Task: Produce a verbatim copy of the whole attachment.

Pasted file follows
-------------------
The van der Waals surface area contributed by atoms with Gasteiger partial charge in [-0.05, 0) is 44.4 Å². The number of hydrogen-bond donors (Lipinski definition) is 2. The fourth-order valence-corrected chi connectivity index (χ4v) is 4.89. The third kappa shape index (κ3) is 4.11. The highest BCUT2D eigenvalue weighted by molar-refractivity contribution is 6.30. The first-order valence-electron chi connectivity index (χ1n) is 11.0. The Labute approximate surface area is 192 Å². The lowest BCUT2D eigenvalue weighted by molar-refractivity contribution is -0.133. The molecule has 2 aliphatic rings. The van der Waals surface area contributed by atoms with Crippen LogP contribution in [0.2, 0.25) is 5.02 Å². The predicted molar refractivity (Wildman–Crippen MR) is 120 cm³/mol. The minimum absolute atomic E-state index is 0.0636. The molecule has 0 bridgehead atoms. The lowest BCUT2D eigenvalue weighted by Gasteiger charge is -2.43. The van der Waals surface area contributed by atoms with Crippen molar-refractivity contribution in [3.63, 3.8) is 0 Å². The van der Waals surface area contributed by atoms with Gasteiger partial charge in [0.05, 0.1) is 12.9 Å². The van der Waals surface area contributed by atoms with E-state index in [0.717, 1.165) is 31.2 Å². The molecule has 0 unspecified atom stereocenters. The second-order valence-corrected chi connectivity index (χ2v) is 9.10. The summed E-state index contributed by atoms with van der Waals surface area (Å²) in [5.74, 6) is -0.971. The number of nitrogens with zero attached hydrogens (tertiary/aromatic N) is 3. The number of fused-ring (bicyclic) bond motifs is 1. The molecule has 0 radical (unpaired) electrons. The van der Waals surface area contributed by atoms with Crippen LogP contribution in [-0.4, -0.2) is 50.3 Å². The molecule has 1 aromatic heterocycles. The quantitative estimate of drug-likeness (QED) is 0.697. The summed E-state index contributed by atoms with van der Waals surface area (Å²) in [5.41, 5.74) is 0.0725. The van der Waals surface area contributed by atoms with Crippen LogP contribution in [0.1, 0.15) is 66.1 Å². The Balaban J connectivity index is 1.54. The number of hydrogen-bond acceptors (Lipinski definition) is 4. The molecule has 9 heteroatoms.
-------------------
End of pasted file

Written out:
The van der Waals surface area contributed by atoms with Gasteiger partial charge in [-0.05, 0) is 44.4 Å². The number of hydrogen-bond donors (Lipinski definition) is 2. The fourth-order valence-corrected chi connectivity index (χ4v) is 4.89. The third kappa shape index (κ3) is 4.11. The highest BCUT2D eigenvalue weighted by molar-refractivity contribution is 6.30. The first-order valence-electron chi connectivity index (χ1n) is 11.0. The Labute approximate surface area is 192 Å². The lowest BCUT2D eigenvalue weighted by molar-refractivity contribution is -0.133. The molecule has 2 aliphatic rings. The van der Waals surface area contributed by atoms with Crippen LogP contribution in [0.2, 0.25) is 5.02 Å². The predicted molar refractivity (Wildman–Crippen MR) is 120 cm³/mol. The minimum absolute atomic E-state index is 0.0636. The molecule has 0 bridgehead atoms. The lowest BCUT2D eigenvalue weighted by Gasteiger charge is -2.43. The van der Waals surface area contributed by atoms with Crippen molar-refractivity contribution in [3.63, 3.8) is 0 Å². The van der Waals surface area contributed by atoms with Gasteiger partial charge in [0.05, 0.1) is 12.9 Å². The van der Waals surface area contributed by atoms with E-state index in [0.717, 1.165) is 31.2 Å². The molecule has 0 unspecified atom stereocenters. The second-order valence-corrected chi connectivity index (χ2v) is 9.10. The summed E-state index contributed by atoms with van der Waals surface area (Å²) in [5.74, 6) is -0.971. The number of nitrogens with zero attached hydrogens (tertiary/aromatic N) is 3. The number of fused-ring (bicyclic) bond motifs is 1. The molecule has 0 radical (unpaired) electrons. The van der Waals surface area contributed by atoms with Crippen LogP contribution in [-0.4, -0.2) is 50.3 Å². The molecule has 1 aromatic heterocycles. The quantitative estimate of drug-likeness (QED) is 0.697. The summed E-state index contributed by atoms with van der Waals surface area (Å²) in [5.41, 5.74) is 0.0725. The van der Waals surface area contributed by atoms with Crippen LogP contribution in [0.1, 0.15) is 66.1 Å². The Balaban J connectivity index is 1.54. The number of hydrogen-bond acceptors (Lipinski definition) is 4. The molecule has 9 heteroatoms.